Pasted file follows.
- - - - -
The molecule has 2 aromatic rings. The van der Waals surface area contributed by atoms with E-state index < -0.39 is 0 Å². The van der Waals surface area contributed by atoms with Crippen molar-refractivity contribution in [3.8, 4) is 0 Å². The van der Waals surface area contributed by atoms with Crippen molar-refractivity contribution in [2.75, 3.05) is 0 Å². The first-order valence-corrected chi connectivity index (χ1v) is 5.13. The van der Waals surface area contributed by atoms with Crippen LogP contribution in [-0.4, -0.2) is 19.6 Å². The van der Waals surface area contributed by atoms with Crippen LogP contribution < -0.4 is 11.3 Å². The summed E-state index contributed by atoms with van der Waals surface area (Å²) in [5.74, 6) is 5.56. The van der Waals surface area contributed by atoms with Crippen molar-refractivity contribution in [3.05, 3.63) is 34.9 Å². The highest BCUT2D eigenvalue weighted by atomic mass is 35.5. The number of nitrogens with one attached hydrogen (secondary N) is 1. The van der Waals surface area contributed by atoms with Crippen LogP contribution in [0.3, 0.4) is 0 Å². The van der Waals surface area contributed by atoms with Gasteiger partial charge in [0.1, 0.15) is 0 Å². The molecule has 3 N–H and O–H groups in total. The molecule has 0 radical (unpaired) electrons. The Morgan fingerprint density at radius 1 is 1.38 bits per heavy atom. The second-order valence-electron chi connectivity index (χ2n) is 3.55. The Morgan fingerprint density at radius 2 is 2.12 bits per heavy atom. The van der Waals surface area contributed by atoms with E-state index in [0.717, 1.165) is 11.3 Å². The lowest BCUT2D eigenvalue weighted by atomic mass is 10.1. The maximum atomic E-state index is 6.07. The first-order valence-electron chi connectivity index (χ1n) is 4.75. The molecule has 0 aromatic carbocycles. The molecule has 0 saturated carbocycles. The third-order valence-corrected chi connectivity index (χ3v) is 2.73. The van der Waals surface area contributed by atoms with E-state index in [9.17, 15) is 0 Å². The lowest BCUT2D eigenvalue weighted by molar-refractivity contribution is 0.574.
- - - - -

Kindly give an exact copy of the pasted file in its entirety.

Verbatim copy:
The molecule has 2 aromatic rings. The van der Waals surface area contributed by atoms with E-state index < -0.39 is 0 Å². The van der Waals surface area contributed by atoms with Crippen molar-refractivity contribution in [3.8, 4) is 0 Å². The van der Waals surface area contributed by atoms with Crippen molar-refractivity contribution in [2.75, 3.05) is 0 Å². The first-order valence-corrected chi connectivity index (χ1v) is 5.13. The van der Waals surface area contributed by atoms with Crippen LogP contribution in [-0.4, -0.2) is 19.6 Å². The van der Waals surface area contributed by atoms with Crippen LogP contribution < -0.4 is 11.3 Å². The summed E-state index contributed by atoms with van der Waals surface area (Å²) in [5.74, 6) is 5.56. The van der Waals surface area contributed by atoms with Crippen molar-refractivity contribution in [3.05, 3.63) is 34.9 Å². The highest BCUT2D eigenvalue weighted by atomic mass is 35.5. The number of nitrogens with one attached hydrogen (secondary N) is 1. The van der Waals surface area contributed by atoms with Crippen LogP contribution in [0.3, 0.4) is 0 Å². The van der Waals surface area contributed by atoms with Gasteiger partial charge in [0.1, 0.15) is 0 Å². The molecule has 3 N–H and O–H groups in total. The molecule has 0 radical (unpaired) electrons. The Morgan fingerprint density at radius 1 is 1.38 bits per heavy atom. The second-order valence-electron chi connectivity index (χ2n) is 3.55. The Morgan fingerprint density at radius 2 is 2.12 bits per heavy atom. The van der Waals surface area contributed by atoms with E-state index in [0.717, 1.165) is 11.3 Å². The lowest BCUT2D eigenvalue weighted by atomic mass is 10.1. The maximum atomic E-state index is 6.07. The first-order valence-electron chi connectivity index (χ1n) is 4.75. The molecule has 0 aromatic carbocycles. The molecule has 0 saturated carbocycles. The third-order valence-corrected chi connectivity index (χ3v) is 2.73. The van der Waals surface area contributed by atoms with E-state index in [9.17, 15) is 0 Å². The lowest BCUT2D eigenvalue weighted by molar-refractivity contribution is 0.574.